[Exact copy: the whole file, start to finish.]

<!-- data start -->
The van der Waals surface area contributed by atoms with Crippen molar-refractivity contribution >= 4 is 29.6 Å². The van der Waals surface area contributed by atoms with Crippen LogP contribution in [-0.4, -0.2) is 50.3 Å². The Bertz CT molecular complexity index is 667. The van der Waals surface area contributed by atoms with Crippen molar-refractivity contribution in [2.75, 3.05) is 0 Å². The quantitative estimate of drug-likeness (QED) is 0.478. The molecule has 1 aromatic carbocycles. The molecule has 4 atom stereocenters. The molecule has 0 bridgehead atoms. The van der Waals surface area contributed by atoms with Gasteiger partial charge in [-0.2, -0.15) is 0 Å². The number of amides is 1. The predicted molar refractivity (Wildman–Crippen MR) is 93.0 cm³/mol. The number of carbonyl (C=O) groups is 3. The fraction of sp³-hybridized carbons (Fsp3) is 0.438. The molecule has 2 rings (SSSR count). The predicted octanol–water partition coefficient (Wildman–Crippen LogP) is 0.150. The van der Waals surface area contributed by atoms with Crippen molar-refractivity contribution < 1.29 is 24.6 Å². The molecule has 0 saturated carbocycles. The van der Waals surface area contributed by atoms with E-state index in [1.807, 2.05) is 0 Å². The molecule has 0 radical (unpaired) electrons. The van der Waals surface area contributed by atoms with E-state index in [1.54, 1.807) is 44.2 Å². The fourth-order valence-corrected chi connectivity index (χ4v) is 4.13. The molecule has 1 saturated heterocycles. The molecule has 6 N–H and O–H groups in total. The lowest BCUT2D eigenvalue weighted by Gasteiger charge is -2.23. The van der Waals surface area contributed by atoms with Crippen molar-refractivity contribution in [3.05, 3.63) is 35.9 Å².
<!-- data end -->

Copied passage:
The van der Waals surface area contributed by atoms with Crippen molar-refractivity contribution >= 4 is 29.6 Å². The van der Waals surface area contributed by atoms with Crippen LogP contribution in [-0.4, -0.2) is 50.3 Å². The Bertz CT molecular complexity index is 667. The van der Waals surface area contributed by atoms with Crippen molar-refractivity contribution in [2.75, 3.05) is 0 Å². The quantitative estimate of drug-likeness (QED) is 0.478. The molecule has 1 aromatic carbocycles. The molecule has 4 atom stereocenters. The molecule has 0 bridgehead atoms. The van der Waals surface area contributed by atoms with Gasteiger partial charge in [-0.2, -0.15) is 0 Å². The number of amides is 1. The predicted molar refractivity (Wildman–Crippen MR) is 93.0 cm³/mol. The number of carbonyl (C=O) groups is 3. The fraction of sp³-hybridized carbons (Fsp3) is 0.438. The molecule has 2 rings (SSSR count). The predicted octanol–water partition coefficient (Wildman–Crippen LogP) is 0.150. The van der Waals surface area contributed by atoms with Crippen molar-refractivity contribution < 1.29 is 24.6 Å². The molecule has 0 saturated carbocycles. The van der Waals surface area contributed by atoms with E-state index in [1.807, 2.05) is 0 Å². The molecule has 0 radical (unpaired) electrons. The van der Waals surface area contributed by atoms with E-state index in [1.54, 1.807) is 44.2 Å². The fourth-order valence-corrected chi connectivity index (χ4v) is 4.13. The molecule has 1 saturated heterocycles. The molecule has 6 N–H and O–H groups in total. The lowest BCUT2D eigenvalue weighted by Gasteiger charge is -2.23. The van der Waals surface area contributed by atoms with Crippen molar-refractivity contribution in [3.05, 3.63) is 35.9 Å².